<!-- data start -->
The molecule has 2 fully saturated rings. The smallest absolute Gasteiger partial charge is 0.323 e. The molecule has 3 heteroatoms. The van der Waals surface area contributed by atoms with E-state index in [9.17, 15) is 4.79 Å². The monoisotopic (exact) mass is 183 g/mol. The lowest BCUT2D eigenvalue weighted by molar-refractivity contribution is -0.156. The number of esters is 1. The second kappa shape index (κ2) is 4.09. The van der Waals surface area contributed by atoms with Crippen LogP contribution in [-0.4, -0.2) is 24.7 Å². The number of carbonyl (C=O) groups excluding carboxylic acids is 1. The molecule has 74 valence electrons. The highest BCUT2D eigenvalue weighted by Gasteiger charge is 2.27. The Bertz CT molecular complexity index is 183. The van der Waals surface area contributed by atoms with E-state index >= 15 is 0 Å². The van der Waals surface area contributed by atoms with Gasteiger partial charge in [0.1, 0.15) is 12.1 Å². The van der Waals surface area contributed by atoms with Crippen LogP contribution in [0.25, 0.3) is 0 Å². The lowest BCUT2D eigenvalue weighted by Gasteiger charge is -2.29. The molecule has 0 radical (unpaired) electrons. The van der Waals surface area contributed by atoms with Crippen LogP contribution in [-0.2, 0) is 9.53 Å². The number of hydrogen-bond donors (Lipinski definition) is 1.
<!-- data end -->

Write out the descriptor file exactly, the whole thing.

The molecule has 2 fully saturated rings. The smallest absolute Gasteiger partial charge is 0.323 e. The molecule has 3 heteroatoms. The van der Waals surface area contributed by atoms with E-state index in [9.17, 15) is 4.79 Å². The monoisotopic (exact) mass is 183 g/mol. The lowest BCUT2D eigenvalue weighted by molar-refractivity contribution is -0.156. The number of esters is 1. The second kappa shape index (κ2) is 4.09. The van der Waals surface area contributed by atoms with Crippen LogP contribution in [-0.4, -0.2) is 24.7 Å². The number of carbonyl (C=O) groups excluding carboxylic acids is 1. The molecule has 74 valence electrons. The highest BCUT2D eigenvalue weighted by Gasteiger charge is 2.27. The Bertz CT molecular complexity index is 183. The van der Waals surface area contributed by atoms with E-state index >= 15 is 0 Å². The van der Waals surface area contributed by atoms with Gasteiger partial charge in [0.1, 0.15) is 12.1 Å². The van der Waals surface area contributed by atoms with Crippen LogP contribution in [0.25, 0.3) is 0 Å². The lowest BCUT2D eigenvalue weighted by Gasteiger charge is -2.29. The molecule has 0 radical (unpaired) electrons. The van der Waals surface area contributed by atoms with Crippen LogP contribution in [-0.2, 0) is 9.53 Å². The number of hydrogen-bond donors (Lipinski definition) is 1.